Sybil A. Tasker, MD; John J. Treanor, MD; William B. Paxton, MD, PhD; Mark R. Wallace, MD
Tasker SA, Treanor JJ, Paxton WB, Wallace MR. Efficacy of Influenza Vaccination in HIV-Infected Persons: A Randomized, Double-Blind, Placebo-Controlled Trial. Ann Intern Med. 1999;131:430-433. doi: 10.7326/0003-4819-131-6-199909210-00006
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Published: Ann Intern Med. 1999;131(6):430-433.
Although influenza vaccination is recommended in persons infected with HIV-1, its efficacy is unknown.
To assess the immunogenicity, efficacy, and risks associated with influenza vaccination in persons infected with HIV-1.
Randomized, double-blind, placebo-controlled trial.
Outpatient military clinic.
102 patients with HIV-1 infection.
Influenza vaccine (nÂ =Â 55) or saline placebo (nÂ =Â 47).
Influenza antibody titers, CD4+ cell counts, and plasma HIV-1 RNA levels at baseline, 1 month after immunization, and 3 months after immunization; viral cultures from persons presenting with respiratory illness; and respiratory symptom interview.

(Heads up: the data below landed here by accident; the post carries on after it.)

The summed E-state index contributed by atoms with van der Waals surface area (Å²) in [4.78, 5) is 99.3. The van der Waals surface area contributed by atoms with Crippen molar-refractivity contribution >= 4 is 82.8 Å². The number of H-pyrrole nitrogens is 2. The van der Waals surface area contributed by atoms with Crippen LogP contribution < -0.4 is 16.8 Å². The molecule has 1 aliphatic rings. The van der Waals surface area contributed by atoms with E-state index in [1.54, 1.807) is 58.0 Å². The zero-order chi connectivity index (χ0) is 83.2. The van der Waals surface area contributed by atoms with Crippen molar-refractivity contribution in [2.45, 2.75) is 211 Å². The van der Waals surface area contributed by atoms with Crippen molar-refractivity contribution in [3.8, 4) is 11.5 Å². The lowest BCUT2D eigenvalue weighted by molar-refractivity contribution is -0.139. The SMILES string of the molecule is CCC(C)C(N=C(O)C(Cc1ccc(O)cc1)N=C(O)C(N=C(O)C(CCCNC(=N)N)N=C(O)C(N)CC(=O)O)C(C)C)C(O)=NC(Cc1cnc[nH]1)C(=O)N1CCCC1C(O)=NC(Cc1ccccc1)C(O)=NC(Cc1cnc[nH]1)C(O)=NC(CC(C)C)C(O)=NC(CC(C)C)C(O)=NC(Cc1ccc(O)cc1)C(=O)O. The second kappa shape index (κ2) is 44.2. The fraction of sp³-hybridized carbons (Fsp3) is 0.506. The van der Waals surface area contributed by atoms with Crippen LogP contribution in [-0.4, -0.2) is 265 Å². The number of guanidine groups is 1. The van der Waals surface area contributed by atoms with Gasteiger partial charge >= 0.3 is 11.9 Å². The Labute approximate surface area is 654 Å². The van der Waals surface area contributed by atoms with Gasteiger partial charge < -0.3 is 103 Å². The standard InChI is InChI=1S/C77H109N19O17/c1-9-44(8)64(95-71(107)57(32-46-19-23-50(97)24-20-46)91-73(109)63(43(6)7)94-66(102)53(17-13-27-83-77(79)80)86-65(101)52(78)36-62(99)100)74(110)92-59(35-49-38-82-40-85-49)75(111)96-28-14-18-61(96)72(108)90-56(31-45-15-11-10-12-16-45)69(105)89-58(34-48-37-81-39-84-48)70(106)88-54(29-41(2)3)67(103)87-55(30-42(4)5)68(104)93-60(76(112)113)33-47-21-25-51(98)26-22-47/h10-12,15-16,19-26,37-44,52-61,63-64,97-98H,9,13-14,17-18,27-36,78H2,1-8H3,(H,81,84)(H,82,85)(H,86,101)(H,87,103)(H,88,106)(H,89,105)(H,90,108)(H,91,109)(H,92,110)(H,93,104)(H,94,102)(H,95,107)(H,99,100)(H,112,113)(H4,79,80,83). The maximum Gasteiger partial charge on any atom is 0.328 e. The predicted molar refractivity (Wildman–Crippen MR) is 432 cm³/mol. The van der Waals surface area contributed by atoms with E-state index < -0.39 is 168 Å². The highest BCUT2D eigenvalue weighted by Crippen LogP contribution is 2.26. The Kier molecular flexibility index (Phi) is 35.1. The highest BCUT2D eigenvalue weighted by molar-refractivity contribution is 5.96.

Twenty-three placebo recipients (49%) and 16 vaccine recipients (29%) reported respiratory symptoms (PÂ =Â 0.04). Ten placebo recipients but no vaccine recipients had laboratory-confirmed symptomatic influenza (PÂ <Â 0.001) (protective efficacy, 100% [95% CI, 73% to 100%]). No effect on plasma HIV-1 RNA levels or CD4+ cell counts was noted.
Influenza vaccination is highly effective in HIV-1-infected persons and does not seem to be associated with substantial changes in viral load or CD4 cell count.
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Infectious Disease, Vaccines/Immunization, Influenza, Prevention/Screening.
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